Roger Mancienne, leader of LDS, said the result marks “a historic step” for the country.
“It’s the first time that we have a transition of power in one of the branches of government – the legislature,” said Mancienne, adding that the transition had occurred in a peaceful and orderly manner.
When accepting the results early Sunday at the Electoral Commission’s Headquarters in Victoria, Mancienne also stressed on the importance of unity.
“Unity means that we should involve all Seychellois, regardless of their political views in this process and I hope that there will be a place for all Seychellois in this new era we are entering into, and that each one of us can make our contribution towards the development of our country.”
Mancienne said the polls were credible in spite of some issues that arose during the process and he has called for a cleaner and more respectful style of politics in the future “where people who want to stand for public office present their ideas and plans for their country.”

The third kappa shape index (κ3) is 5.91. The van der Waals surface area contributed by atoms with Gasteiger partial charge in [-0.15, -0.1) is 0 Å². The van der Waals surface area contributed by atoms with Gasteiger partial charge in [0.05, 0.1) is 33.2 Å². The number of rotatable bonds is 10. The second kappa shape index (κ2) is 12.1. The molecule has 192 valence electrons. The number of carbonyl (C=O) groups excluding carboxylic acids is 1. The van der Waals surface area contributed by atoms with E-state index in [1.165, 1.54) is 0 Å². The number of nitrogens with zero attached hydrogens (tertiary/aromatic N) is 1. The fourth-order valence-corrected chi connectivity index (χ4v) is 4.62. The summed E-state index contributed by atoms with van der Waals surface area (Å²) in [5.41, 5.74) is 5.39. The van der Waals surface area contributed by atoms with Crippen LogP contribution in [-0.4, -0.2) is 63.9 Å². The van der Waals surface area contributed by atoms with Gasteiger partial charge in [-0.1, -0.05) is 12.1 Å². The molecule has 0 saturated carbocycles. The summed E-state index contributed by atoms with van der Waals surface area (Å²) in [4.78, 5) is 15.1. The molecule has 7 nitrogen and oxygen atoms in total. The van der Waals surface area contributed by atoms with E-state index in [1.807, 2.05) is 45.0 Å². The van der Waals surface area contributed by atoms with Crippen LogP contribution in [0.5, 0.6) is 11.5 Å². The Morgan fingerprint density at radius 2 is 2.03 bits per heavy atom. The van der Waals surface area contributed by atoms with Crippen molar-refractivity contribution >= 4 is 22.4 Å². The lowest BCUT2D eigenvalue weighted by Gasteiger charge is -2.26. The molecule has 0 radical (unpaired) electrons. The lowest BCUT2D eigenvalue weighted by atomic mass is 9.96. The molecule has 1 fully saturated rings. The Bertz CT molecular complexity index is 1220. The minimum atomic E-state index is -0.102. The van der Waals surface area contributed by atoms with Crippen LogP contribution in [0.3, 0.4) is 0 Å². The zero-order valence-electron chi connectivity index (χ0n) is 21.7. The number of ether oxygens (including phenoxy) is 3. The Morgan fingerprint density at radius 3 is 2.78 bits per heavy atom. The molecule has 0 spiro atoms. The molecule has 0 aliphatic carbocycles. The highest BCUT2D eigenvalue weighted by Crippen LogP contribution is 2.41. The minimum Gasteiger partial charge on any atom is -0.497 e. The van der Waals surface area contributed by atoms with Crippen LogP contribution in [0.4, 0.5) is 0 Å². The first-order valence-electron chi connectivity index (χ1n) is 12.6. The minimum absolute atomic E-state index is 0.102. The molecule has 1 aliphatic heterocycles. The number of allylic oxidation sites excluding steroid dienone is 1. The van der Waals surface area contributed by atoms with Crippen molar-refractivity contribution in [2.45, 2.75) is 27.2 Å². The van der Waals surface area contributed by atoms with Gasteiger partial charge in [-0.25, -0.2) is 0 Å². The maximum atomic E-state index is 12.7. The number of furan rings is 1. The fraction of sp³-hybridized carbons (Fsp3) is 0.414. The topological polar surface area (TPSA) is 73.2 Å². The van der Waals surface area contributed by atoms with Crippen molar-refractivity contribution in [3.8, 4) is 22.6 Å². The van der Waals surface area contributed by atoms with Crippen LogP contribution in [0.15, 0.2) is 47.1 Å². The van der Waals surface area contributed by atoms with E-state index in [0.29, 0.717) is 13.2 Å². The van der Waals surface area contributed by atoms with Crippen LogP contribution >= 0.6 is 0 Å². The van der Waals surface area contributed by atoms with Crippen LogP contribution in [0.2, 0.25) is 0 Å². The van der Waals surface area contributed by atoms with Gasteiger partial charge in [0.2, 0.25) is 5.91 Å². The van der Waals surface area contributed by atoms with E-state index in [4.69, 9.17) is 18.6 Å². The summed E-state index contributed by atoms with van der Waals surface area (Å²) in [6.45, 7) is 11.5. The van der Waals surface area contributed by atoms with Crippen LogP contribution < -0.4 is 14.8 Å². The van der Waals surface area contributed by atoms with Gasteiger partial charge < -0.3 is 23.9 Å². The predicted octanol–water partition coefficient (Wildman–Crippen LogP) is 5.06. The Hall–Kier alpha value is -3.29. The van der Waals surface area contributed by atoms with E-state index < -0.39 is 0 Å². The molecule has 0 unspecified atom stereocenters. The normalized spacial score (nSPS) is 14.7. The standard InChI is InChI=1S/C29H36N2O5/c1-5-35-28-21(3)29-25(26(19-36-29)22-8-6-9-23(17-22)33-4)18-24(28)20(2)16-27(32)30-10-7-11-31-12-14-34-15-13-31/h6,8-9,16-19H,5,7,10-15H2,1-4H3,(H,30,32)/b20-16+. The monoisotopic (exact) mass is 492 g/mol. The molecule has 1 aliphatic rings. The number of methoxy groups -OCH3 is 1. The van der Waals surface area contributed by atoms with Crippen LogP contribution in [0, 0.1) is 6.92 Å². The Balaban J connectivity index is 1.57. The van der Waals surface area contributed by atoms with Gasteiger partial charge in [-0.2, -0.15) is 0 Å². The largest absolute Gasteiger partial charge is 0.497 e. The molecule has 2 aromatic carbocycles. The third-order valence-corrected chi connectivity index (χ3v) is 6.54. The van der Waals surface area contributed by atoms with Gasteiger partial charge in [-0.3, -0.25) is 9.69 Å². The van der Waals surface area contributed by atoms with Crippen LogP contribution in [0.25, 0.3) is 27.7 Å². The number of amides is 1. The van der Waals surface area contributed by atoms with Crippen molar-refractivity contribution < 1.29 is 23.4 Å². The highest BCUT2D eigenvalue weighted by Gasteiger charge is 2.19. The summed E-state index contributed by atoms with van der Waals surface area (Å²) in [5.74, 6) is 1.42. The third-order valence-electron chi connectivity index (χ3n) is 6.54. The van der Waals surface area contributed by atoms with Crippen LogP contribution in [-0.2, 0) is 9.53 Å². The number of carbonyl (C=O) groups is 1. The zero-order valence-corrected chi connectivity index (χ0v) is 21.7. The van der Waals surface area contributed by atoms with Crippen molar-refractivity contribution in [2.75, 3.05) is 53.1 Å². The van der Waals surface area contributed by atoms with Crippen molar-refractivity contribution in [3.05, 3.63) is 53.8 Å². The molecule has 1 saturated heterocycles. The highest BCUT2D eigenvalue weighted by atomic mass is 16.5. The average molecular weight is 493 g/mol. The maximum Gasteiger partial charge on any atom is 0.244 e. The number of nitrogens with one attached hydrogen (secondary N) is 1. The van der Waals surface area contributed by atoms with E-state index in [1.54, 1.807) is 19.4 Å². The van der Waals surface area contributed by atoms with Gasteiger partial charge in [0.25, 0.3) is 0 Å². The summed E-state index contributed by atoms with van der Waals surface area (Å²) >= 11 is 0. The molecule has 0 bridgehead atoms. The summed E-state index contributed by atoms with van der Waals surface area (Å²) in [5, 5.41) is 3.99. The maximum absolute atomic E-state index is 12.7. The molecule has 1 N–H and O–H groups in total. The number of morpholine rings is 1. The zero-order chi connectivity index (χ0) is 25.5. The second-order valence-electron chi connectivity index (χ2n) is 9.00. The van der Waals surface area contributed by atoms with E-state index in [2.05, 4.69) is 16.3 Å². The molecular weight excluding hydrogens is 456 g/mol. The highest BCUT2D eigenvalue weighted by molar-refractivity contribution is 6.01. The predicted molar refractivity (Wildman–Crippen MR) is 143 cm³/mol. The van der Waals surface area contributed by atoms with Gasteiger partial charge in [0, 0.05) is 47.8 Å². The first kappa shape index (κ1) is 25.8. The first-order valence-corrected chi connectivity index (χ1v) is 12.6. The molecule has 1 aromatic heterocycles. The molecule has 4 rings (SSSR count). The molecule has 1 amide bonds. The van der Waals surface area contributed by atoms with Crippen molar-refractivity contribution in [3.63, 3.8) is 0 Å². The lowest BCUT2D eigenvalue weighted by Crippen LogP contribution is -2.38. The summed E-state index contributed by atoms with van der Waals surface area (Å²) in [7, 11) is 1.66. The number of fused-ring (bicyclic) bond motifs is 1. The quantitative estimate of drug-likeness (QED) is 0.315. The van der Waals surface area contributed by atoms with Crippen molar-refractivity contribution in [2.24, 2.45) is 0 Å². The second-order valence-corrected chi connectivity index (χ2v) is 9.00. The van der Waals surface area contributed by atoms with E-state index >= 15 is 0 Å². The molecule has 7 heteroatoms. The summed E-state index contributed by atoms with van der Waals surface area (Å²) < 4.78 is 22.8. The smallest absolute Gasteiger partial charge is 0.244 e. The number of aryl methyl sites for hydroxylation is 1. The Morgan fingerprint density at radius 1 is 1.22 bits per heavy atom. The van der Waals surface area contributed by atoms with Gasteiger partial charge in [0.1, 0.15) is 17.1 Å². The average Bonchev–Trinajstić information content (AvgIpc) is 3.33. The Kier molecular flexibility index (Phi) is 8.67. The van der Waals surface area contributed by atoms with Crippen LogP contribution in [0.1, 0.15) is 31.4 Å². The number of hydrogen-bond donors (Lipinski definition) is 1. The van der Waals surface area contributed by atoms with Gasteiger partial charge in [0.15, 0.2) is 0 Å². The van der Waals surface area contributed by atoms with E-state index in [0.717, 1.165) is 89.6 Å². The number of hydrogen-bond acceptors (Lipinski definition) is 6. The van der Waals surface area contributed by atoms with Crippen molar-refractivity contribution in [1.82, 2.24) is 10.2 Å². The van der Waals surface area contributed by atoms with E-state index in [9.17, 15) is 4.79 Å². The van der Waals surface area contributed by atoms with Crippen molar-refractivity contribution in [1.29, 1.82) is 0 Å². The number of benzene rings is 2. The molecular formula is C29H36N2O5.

|Chairman of the Electoral Commission announcing the results of the 2016 parliamentary polls held in Seychelles. (Patrick Joubert, Seychelles News Agency) Photo License: CC-BY|
The Parti Lepep leader, also the Seychelles President James Michel, who said his party has accepted the people’s decision has congratulated all the elected candidates.
"The people have spoken, the people have decided and the people’s decision is supreme and my party respects the people’s opinion,” said Michel, while calling for peaceful celebrations and respect for each other’s opinion.